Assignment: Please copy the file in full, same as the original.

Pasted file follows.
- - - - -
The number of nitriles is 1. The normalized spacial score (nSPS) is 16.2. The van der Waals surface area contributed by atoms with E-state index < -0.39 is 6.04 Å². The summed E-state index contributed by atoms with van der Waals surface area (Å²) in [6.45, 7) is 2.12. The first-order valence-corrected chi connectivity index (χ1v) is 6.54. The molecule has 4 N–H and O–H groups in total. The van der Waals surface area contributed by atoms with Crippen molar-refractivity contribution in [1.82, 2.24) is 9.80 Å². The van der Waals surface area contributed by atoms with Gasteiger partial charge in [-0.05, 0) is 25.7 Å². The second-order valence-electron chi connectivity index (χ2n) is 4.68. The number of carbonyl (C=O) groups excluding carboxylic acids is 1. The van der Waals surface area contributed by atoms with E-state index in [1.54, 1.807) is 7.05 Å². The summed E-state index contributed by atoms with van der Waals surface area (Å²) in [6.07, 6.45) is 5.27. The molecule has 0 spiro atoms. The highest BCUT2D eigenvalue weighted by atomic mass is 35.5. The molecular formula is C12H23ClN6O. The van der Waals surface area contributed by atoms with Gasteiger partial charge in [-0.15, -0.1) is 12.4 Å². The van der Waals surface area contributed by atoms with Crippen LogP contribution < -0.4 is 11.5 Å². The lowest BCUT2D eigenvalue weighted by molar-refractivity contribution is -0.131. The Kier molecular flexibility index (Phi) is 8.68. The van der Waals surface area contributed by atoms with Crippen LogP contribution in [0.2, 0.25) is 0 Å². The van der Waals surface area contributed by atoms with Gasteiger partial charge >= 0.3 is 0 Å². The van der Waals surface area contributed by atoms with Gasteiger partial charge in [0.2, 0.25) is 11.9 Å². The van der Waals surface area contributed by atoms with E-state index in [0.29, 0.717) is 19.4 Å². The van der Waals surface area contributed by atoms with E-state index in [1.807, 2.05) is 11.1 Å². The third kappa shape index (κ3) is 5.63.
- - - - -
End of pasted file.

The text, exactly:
The number of nitriles is 1. The normalized spacial score (nSPS) is 16.2. The van der Waals surface area contributed by atoms with E-state index < -0.39 is 6.04 Å². The summed E-state index contributed by atoms with van der Waals surface area (Å²) in [6.45, 7) is 2.12. The first-order valence-corrected chi connectivity index (χ1v) is 6.54. The molecule has 4 N–H and O–H groups in total. The van der Waals surface area contributed by atoms with Crippen molar-refractivity contribution in [1.82, 2.24) is 9.80 Å². The van der Waals surface area contributed by atoms with Gasteiger partial charge in [-0.05, 0) is 25.7 Å². The second-order valence-electron chi connectivity index (χ2n) is 4.68. The number of carbonyl (C=O) groups excluding carboxylic acids is 1. The van der Waals surface area contributed by atoms with E-state index in [1.54, 1.807) is 7.05 Å². The summed E-state index contributed by atoms with van der Waals surface area (Å²) in [6.07, 6.45) is 5.27. The molecule has 0 spiro atoms. The highest BCUT2D eigenvalue weighted by atomic mass is 35.5. The molecular formula is C12H23ClN6O. The van der Waals surface area contributed by atoms with Gasteiger partial charge in [-0.15, -0.1) is 12.4 Å². The van der Waals surface area contributed by atoms with Crippen LogP contribution < -0.4 is 11.5 Å². The lowest BCUT2D eigenvalue weighted by molar-refractivity contribution is -0.131. The Kier molecular flexibility index (Phi) is 8.68. The van der Waals surface area contributed by atoms with Crippen LogP contribution in [0.2, 0.25) is 0 Å². The van der Waals surface area contributed by atoms with Gasteiger partial charge >= 0.3 is 0 Å². The van der Waals surface area contributed by atoms with Gasteiger partial charge in [0.2, 0.25) is 11.9 Å². The van der Waals surface area contributed by atoms with E-state index in [0.29, 0.717) is 19.4 Å². The van der Waals surface area contributed by atoms with E-state index in [1.807, 2.05) is 11.1 Å². The third kappa shape index (κ3) is 5.63.